In some cases, a fork can merge back into the original project or replace it. EGCS (the Experimental/Enhanced GNU Compiler System) was a fork from GCC which proved more vital than the original project and was eventually "blessed" as the official GCC project. Some have attempted to invoke this effect deliberately, e.g., Mozilla Firefox started as an unofficial project within Mozilla that soon replaced the Mozilla Suite as the focus of development.

On the matter of forking, Eric Raymond says in the Jargon File:[7]

Forking is considered a Bad Thing—not merely because it implies a lot of wasted effort in the future, but because forks tend to be accompanied by a great deal of strife and acrimony between the successor groups over issues of legitimacy, succession, and design direction. There is serious social pressure against forking. As a result, major forks (such as the Gnu-Emacs/XEmacs split, the fissioning of the 386BSD group into three daughter projects, and the short-lived GCC/EGCS split) are rare enough that they are remembered individually in hacker folklore.

It is easy to declare a fork, but can require considerable effort to continue independent development and support. As such, forks without adequate resources can soon become inactive, e.g., GoneME, a fork of GNOME by a former developer, which was soon discontinued despite attracting some publicity. Some well-known forks have enjoyed great success, however, such as the X.Org X11 server, a fork from XFree86 which gained widespread support from developers and users and notably sped up X development.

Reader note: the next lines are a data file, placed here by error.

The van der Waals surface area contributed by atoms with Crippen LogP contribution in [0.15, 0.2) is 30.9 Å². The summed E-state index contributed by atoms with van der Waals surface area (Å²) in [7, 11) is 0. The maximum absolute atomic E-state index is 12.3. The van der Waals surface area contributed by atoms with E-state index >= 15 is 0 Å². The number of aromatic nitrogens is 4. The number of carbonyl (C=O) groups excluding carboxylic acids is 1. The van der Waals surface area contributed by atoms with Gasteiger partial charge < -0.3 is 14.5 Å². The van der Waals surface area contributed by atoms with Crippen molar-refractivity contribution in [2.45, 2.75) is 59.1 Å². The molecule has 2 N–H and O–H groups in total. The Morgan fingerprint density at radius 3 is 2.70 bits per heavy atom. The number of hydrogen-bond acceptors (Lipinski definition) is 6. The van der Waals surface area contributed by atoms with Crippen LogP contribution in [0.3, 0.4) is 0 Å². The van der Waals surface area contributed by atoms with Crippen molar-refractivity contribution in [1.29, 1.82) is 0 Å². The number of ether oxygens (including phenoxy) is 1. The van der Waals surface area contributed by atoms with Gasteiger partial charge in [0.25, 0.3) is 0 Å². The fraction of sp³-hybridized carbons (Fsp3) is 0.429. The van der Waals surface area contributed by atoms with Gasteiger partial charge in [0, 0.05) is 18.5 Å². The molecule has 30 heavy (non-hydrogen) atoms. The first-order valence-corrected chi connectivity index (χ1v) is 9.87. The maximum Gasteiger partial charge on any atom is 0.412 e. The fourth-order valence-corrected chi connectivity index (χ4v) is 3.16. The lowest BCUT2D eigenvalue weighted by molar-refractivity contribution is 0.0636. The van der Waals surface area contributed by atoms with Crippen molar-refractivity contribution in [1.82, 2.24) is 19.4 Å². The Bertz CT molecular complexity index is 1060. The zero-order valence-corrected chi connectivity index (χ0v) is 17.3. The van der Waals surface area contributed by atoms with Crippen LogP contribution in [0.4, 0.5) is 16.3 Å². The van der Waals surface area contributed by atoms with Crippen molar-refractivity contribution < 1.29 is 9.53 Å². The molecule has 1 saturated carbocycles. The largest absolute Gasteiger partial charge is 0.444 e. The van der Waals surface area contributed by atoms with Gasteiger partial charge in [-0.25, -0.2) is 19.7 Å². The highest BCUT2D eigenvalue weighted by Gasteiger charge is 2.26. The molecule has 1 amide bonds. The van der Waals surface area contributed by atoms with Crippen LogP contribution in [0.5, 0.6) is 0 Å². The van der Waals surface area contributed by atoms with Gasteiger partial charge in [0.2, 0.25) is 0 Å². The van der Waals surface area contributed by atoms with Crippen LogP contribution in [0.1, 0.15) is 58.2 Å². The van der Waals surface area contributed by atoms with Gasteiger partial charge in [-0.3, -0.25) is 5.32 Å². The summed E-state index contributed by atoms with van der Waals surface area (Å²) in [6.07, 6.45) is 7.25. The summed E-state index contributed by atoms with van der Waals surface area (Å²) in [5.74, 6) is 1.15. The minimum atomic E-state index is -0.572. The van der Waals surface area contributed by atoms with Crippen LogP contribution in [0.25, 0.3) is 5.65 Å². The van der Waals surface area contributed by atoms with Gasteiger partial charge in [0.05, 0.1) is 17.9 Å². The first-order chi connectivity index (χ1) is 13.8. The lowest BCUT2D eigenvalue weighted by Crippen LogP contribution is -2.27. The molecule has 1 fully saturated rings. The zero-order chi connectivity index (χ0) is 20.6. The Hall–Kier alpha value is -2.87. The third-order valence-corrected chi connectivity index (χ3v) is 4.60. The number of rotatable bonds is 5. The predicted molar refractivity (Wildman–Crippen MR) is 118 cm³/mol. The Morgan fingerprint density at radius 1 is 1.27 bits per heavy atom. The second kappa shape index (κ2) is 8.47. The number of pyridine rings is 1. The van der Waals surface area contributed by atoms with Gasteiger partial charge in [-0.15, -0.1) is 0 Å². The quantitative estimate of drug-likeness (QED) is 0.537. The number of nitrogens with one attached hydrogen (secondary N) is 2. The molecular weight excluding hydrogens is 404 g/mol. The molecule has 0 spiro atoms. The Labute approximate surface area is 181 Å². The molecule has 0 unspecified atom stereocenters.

More recently, the use of distributed revision control (DVCS) tools has made the term "fork" less emotive. With a DVCS such as Mercurial or Git, the normal way to contribute to a project is to first 'fork' the repository, and later seek to have your changes integrated with the main repository. These tools have been designed to make creating, maintaining and merging branches (internal forks) much easier than with a centralised VCS, and in so doing they eliminate the difference between a branch and a fork from the point of view of the VCS tool. In addition, sites such as Github, Bitbucket and Launchpad provide free DVCS hosting with very easy-to-use support for this kind of forking, so that the technical, social and financial barriers to forking a source code repository are massively reduced. While forking the community necessarily remains costly and painful, having many forks of the source code has become a more natural and accepted part of the development process (blurring the distinction between forks and branches).

Usually, forks restart from version 0.1 or 1.0 even if the original software was at version 3.0, 4.0, or 5.0. An exception is when the forked software is designed to be a drop-in replacement of the original project, in which case, for example, forked version 5.2 is compatible with version 5.2 of the original software (as it happens in the case of MariaDB and MySQL as of 2011).[8]

Forking proprietary software